17 July 2018

An evening with the choir
of King’s College, Cambridge,
in Saint Mary’s Cathedral

Patrick Comerford

Last night’s concert by the Choir of King’s College, Cambridge, in Saint Mary’s Cathedral, Limerick, may well be remembered as the highlight of the celebrations this year marking the 850th anniversary of the foundation of the cathedral in 1168.

In his programme notes, Peter Barley points out that at the head of his score for his setting of Psalm 48, Edward Elgar described the piece as ‘being an anthem for the foundation or commemoration of a church.’ So, he says, this was a particularly apt choice for last night’s concert celebrating the 850th anniversary of the cathedral.

He also notes that Elgar that this setting was first performed in Westminster Abbey on the same evening 106 years ago, 16 July 2018. However, Elgar had begun work on this psalm setting in early August 1910, while he was in the middle of finishing the coring of his Violin Cocerto.

Great is the Lord and greatly to be praised:
in the city of our God, in the mountain of his holiness.

I found the most moving piece in this concert was Lord, thou hast been our refuge by Ralph Vaughan Williams, his setting for Psalm 90.

Next year also marks the 60th anniversary of the death of Vaughan Williams, who died on 26 August 1958.

Edward Elgar and Hubert Parry were important influences on Vaughan Williams. In his notes, Peter Barley observes that on hearing this anthem, especially its stirring ending, one can detect Vaughan Williams response to Parry’s exhortation to him to write choral music ‘as befits an Englishman and democrat.’

Vaughan Williams was an anti-war campaigner, with a strong social conscience and a radical political voice, so it would be interesting to know how this most English of composers would respond to today’s ‘Brexit’ debates.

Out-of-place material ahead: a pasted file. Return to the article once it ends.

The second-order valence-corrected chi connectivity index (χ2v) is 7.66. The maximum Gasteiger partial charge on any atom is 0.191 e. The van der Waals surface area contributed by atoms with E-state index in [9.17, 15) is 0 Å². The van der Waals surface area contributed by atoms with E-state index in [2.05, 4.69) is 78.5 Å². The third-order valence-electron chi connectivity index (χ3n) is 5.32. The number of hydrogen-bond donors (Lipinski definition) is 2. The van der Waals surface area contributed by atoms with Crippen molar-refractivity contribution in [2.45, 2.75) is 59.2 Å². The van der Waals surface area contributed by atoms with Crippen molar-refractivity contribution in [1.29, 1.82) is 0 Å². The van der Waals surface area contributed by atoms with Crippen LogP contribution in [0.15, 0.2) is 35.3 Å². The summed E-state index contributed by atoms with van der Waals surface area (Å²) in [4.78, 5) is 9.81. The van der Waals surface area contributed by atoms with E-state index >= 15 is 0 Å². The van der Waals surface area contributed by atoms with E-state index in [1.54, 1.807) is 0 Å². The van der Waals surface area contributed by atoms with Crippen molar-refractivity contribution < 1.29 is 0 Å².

Sung concurrently with the Psalm are the words from the first verse of Isaac Watts’s hymn:

O God, our help in ages past,
Our hope for years to come.
Our shelter from the stormy blast,
And our eternal home.

At the end of the concert, I was invited by the Dean of Saint Mary’s, the Very Revd Niall Sloane, to make a presentation as Precentor on behalf of the Cathedral Chapter and the Cathedral Community to Stephen Cleobury, who has been the Director of Music for the Choir of King’s College, Cambridge, for 35 years.

The Chapel of King’s College, Cambridge seen from the Backs (Photograph: Patrick Comerford)

The programme last night included choral music from the choir’s extensive repertoire, including music by Orlando Gibbons, Edward Elgar, Ralph Vaughan Williams, Herbert Howells, Hubert Parry and Judith Weir.

This evening’s full programme was:

Orlando Gibbons, Verse anthems (‘This is the Record of John,’ ‘O thou, the central orb’ and ‘See, the Word is incarnate’) (with organ)

Judith Weir, ‘Illuminare, Jerusalem’ and Ascending into heaven’

Simon Preston, ‘Alleluyas’ (organ solo)

EW Naylor, ‘Vox dicentis, clama’

Hubert Parry, ‘I know my soul hath power,’ and Lord, let me know mine end (Songs of Farewell, No 2 and No 6)

Edward Elgar, Psalm 48, ‘Great is the Lord’

Herbert Howells, ‘Psalm Prelude’ Set I No 1 (organ solo)

Ralph Vaughan Williams, ‘Lord, thou has been our refuge’

Hubert Parry, ‘Never weather-beaten sail’ and ‘My soul, there is a country’ (Songs of Farewell, No 3 and No 1).

Entering Saint Mary’s Cathedral, Limerick, by the Great West Door for last night’s concert (Photograph: Patrick Comerford, 2018)

No comments: